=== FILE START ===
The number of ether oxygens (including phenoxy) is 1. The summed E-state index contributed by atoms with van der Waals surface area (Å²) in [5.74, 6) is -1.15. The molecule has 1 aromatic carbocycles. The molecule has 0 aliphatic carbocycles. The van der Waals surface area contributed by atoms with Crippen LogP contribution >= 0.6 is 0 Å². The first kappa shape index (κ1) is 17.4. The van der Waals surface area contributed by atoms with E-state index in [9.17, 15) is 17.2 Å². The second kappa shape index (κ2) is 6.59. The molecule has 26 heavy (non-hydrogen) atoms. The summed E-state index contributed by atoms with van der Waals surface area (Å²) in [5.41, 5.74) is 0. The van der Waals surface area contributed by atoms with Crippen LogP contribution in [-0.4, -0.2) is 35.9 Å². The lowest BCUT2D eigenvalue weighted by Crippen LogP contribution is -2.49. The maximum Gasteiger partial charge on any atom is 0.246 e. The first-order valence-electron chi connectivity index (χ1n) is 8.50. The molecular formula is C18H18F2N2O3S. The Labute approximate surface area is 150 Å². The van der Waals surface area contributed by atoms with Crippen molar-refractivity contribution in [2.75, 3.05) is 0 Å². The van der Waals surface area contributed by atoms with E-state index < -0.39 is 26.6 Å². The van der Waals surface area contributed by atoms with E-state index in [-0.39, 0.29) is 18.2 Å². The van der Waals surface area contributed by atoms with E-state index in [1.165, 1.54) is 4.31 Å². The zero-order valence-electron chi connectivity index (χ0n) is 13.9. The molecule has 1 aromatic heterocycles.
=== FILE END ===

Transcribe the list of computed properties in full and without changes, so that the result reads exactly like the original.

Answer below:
The number of ether oxygens (including phenoxy) is 1. The summed E-state index contributed by atoms with van der Waals surface area (Å²) in [5.74, 6) is -1.15. The molecule has 1 aromatic carbocycles. The molecule has 0 aliphatic carbocycles. The van der Waals surface area contributed by atoms with Crippen LogP contribution >= 0.6 is 0 Å². The first kappa shape index (κ1) is 17.4. The van der Waals surface area contributed by atoms with E-state index in [9.17, 15) is 17.2 Å². The second kappa shape index (κ2) is 6.59. The molecule has 26 heavy (non-hydrogen) atoms. The summed E-state index contributed by atoms with van der Waals surface area (Å²) in [5.41, 5.74) is 0. The van der Waals surface area contributed by atoms with Crippen LogP contribution in [-0.4, -0.2) is 35.9 Å². The lowest BCUT2D eigenvalue weighted by Crippen LogP contribution is -2.49. The maximum Gasteiger partial charge on any atom is 0.246 e. The first-order valence-electron chi connectivity index (χ1n) is 8.50. The molecular formula is C18H18F2N2O3S. The Labute approximate surface area is 150 Å². The van der Waals surface area contributed by atoms with Crippen molar-refractivity contribution in [2.75, 3.05) is 0 Å². The van der Waals surface area contributed by atoms with E-state index < -0.39 is 26.6 Å². The van der Waals surface area contributed by atoms with E-state index in [-0.39, 0.29) is 18.2 Å². The van der Waals surface area contributed by atoms with E-state index in [1.165, 1.54) is 4.31 Å². The zero-order valence-electron chi connectivity index (χ0n) is 13.9. The molecule has 1 aromatic heterocycles.